Routine use of positron emission tomography/computed tomography (PET/CT) scans in head and neck cancer patient follow-up can detect local recurrences before they become clinically apparent and may improve the outcome of subsequent salvage therapy, according to a study presented at the Multidisciplinary Head and Neck Cancer Symposium, held from January 26-28, 2012 in the Biltmore, Phoenix, Arizona.

Extracranial head-and-neck carcinomas constitute of less than 6% of all cancers globally and approximately 2% to 3% in the United States. Each year head and neck cancer affects approximately 30,000 to 50,000 Americans and is considered a major public health problem.

The majority of head and neck cancers are squamous-cell carcinomas and in spite of several diagnostic advances, a vast majority of these are still diagnosed in advanced stages. Early detection followed by accurate staging is essential for proper treatment and prognosis. Following therapy, timely detection of recurrence is critical to achieve an optimal outcome as well as to plan salvage therapy. This is especially important because recurrent disease and metastatic spread to distant sites is usually unresponsive to therapy.

Relatively new
PET scan is a relatively new test and its use as a routine follow up for head and neck cancer patients is controversial. Most head and neck cancer follow-up studies use Fluorodeoxyglucose-PET (FDG-PET) scans when recurrence is suspected, but few studies have been conducted to determine the value of PET scans in fixed intervals post-treatment.

Post-therapy PET/CT
Researchers in this study reviewed 234 head and neck cancer cases treated with chemoradiation between 2006 and 2010 that also had a post-therapy PET/CT scan. The scans identified 15 patients with abnormalities requiring further evaluation, and biopsies showed malignancies in eight of the 15 cases. The other seven cases were false positives.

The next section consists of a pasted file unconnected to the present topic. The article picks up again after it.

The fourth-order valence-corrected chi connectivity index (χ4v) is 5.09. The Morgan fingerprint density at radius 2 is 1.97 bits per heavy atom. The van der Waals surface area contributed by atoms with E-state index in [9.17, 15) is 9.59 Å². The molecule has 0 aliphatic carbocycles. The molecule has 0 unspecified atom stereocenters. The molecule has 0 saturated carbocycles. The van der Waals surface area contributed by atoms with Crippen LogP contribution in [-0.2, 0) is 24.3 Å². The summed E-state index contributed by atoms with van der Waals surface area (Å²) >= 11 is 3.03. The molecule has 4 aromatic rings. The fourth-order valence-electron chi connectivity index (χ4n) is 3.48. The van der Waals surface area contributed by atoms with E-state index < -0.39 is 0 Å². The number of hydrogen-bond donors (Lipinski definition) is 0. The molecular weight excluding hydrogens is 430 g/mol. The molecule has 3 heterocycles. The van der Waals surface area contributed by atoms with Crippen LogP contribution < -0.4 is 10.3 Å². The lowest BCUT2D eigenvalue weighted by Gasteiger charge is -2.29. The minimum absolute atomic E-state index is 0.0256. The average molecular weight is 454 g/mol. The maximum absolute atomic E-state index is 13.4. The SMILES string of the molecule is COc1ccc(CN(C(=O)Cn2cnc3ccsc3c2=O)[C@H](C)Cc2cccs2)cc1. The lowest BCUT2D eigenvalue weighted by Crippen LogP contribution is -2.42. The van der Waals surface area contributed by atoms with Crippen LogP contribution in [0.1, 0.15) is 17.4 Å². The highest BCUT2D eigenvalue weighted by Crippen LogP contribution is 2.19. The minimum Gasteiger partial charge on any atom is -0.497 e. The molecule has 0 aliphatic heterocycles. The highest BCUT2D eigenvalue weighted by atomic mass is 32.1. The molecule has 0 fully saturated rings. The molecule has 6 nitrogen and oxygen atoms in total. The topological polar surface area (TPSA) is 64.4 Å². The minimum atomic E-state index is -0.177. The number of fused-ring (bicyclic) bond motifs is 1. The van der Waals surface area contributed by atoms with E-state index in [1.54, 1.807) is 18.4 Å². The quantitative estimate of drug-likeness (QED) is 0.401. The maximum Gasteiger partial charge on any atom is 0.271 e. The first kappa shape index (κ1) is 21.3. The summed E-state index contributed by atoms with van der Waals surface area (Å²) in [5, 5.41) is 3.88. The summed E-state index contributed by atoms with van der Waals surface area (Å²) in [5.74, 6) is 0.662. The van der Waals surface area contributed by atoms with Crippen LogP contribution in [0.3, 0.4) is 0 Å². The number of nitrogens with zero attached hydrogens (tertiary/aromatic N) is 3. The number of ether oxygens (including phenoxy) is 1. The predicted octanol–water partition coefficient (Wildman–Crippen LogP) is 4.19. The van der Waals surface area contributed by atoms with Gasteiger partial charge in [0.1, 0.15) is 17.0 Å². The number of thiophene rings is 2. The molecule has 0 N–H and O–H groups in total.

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Valuable as routine follow-up
All of the patients who had negative PET/CT scans remained disease free in subsequent follow-ups. ?With malignancies found in 53% of abnormal scans in this study, our research proves that PET/CT scans are valuable as routine follow-up and as a surveillance method for head and neck cancer patients,? Yasir Rudha, MD, MBChB, lead author of the study and a researcher at St. John Hospital/Van Elslander Cancer Center in Grosse Pointe Woods, Mich., said. ?However, since the rate of false positives was 46 percent, caution should be shown when ordering biopsies after abnormal scans to prevent excessive unnecessary biopsies.?

For more information:
– Rudha Y, Aref A, Chuba P, O’Brien K. The Value of PET Scan In The Routine Follow up of Patients With Squamous Cell Carcinoma of The Head and Neck. Multidisiplinary Head and Neck Cancer Symposium; January 26-28, 2012 Arizona Biltmore Phoenix. Abstract #226
– The Value of PET Scan in the Routine Follow-up of Patients with Squamous Cell Carcinoma of the Head and Neck (Slides)

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